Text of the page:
For many, though, living in an expat bubble is common enough. And while some support charitable causes and others volunteer with local charities, few attempt to start something that will live beyond them when they leave.

I had a coffee recently with Australian-born Robyn Flemming. We met in person several years ago when her nomadic life brought her to Budapest, and we've been aware of each other virtually since then.

Among her many passions, which include photography, travel, running and writing, Flemming is a Dog Lover. Those capitals are deliberate. Currently dogless, she's embarking on a new venture in Budapest that will give lots of dogs the chance to meet other dogs, and lots of dogless doglovers the chance to meet them, too. It's her way of giving back: "I'm incredibly grateful to Budapest for opening its arms to me."

Years ago, in Australia, Flemming had a dog-loving friend visit on holiday from Canada. To entertain her visitor, she invited all her dog-owning friends to bring their dogs to a breakfast. They met at a local dog-friendly café and had a blast. The Dogs' Breakfast Group was born. "Naming something is very powerful. It gives it energy," she said.

Robyn Flemming isn't a woman who does things by halves. She'd contacted local businesses to sponsor doggie bags for the dogs involved and generated enough buzz to get the attention of the local press. They made the papers. At that first Dogs' Breakfast, 13 dogs showed up with their owners in tow. After a few months of regular meetups, the numbers grew. The group moved to a leash-free park with BBQ facilities. Everyone brought sausages to cook for the dogs. The clue is in the name – the dogs' breakfast – it's all about the dogs. Like humans, dogs make friends. And like children, it's important for puppies to learn to socialise with other dogs, too.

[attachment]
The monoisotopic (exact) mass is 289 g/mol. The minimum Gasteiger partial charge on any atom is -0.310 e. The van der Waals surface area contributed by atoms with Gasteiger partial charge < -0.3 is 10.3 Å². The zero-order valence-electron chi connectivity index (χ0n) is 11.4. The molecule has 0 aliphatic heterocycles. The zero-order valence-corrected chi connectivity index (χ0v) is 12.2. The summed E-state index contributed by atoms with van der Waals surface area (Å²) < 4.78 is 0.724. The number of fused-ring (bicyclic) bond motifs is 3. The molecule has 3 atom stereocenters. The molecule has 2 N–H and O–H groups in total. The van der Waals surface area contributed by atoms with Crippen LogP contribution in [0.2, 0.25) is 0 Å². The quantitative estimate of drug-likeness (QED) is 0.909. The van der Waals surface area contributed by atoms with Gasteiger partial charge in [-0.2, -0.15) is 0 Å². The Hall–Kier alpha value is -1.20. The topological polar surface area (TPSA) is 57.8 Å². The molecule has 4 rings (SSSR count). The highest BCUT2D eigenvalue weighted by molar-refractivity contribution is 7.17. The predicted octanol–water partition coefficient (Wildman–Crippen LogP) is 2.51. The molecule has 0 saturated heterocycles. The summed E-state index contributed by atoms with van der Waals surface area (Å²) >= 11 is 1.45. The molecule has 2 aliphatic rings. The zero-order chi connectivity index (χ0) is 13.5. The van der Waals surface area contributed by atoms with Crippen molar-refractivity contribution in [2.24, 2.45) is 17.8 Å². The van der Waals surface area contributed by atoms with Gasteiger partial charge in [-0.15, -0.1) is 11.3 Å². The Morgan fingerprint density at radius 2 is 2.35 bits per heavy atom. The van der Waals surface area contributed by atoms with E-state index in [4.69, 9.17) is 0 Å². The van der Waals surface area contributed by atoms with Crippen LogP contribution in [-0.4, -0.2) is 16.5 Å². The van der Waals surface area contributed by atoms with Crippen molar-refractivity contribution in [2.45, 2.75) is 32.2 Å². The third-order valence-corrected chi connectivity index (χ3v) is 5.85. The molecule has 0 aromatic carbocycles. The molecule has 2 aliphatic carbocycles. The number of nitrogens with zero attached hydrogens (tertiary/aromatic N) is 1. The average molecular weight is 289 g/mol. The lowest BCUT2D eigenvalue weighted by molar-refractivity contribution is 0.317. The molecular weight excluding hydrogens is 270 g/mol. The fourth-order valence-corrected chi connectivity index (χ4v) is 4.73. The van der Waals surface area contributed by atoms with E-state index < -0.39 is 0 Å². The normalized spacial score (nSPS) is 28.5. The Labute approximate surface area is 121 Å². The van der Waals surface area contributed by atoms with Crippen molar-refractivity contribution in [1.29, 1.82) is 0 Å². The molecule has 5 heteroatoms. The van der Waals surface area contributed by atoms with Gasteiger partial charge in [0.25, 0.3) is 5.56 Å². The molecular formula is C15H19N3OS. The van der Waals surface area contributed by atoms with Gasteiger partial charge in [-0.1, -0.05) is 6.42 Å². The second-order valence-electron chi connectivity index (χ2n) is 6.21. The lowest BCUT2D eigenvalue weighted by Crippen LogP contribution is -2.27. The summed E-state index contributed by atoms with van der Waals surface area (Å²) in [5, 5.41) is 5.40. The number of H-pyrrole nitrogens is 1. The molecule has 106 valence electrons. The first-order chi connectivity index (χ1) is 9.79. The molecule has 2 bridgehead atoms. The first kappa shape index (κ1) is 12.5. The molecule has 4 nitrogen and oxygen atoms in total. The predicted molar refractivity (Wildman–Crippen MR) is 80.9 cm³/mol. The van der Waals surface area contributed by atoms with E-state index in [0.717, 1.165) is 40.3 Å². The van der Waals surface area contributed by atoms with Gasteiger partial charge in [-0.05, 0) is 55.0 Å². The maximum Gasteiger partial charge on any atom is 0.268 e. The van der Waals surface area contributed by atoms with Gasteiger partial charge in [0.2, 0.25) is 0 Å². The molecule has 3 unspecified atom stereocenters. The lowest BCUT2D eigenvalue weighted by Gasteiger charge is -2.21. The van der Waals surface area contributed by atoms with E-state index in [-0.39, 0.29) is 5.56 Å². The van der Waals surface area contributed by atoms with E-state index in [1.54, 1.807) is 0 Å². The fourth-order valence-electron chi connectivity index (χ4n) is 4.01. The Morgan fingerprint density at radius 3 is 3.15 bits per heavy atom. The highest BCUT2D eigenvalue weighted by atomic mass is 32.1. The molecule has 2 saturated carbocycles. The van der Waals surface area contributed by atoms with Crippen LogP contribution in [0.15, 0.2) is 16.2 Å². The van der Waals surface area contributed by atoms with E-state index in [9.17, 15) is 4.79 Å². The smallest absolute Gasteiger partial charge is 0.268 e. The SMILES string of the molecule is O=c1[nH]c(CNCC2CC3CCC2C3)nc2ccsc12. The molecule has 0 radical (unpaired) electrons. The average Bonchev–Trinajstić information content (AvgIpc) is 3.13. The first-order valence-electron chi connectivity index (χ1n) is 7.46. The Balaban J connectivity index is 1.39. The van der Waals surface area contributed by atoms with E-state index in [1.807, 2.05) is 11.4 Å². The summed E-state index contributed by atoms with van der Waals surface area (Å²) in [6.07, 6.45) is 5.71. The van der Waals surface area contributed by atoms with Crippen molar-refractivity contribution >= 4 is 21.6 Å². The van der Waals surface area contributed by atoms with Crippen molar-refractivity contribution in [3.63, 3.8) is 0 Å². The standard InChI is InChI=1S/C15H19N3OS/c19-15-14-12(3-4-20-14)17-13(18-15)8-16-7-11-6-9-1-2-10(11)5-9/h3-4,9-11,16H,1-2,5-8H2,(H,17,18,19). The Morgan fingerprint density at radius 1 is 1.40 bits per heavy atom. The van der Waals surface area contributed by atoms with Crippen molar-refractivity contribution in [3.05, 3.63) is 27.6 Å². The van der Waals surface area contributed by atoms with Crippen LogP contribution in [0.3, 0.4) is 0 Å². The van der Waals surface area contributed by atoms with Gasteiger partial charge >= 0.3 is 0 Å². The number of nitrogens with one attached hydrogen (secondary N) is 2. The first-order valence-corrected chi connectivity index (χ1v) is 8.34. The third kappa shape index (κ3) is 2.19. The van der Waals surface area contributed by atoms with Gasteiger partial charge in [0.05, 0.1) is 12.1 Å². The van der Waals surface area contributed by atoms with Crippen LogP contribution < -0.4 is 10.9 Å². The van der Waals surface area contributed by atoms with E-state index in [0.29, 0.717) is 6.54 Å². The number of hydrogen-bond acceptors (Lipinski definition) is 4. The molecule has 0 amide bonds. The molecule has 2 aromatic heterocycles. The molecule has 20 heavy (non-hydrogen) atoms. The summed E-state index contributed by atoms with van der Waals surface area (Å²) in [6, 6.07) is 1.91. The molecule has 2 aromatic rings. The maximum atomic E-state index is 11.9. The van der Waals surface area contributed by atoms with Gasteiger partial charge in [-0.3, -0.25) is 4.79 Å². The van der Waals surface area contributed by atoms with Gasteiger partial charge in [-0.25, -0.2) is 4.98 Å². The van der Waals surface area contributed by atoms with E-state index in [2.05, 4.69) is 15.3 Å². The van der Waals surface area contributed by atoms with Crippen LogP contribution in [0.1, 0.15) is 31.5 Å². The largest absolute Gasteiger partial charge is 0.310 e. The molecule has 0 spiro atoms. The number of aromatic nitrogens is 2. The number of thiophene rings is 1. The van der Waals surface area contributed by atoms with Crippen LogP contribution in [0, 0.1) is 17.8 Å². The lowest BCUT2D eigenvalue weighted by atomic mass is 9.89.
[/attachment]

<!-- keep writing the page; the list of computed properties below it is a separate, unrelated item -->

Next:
The concept took off. Flemming put together a regular newsletter, The Border Tail. It featured dog biographies written by owners in their dog's voice. There were profiles of local veterinarians. Devo the Wonderdog had a movie review column, and the Style Hound gave fashion tips in a column called "Fur, Fangs and Fashion".

Flemming organised an art exhibition called The Dog Show and asked local artists to contribute dog-themed pieces. It caught local, state and national attention with coverage from press, radio and television. Riding the Calendar Girls phenomenon, she initiated a photoshoot of some of the group members (including the city mayor) with their dogs. A photo titled The Hunting Lodge (The Dogs Breakfast Group), shot by Jules Boag, was shortlisted for the Australian National Photographic Portrait Prize in 2007. The group had reach.


Mary Murphy is a freelance writer and public speaker who thinks, travels and likes her cemeteries. Read more at www.unpackingmybottomdrawer.com | www.anyexcusetotravel.com | www.dyingtogetin.com


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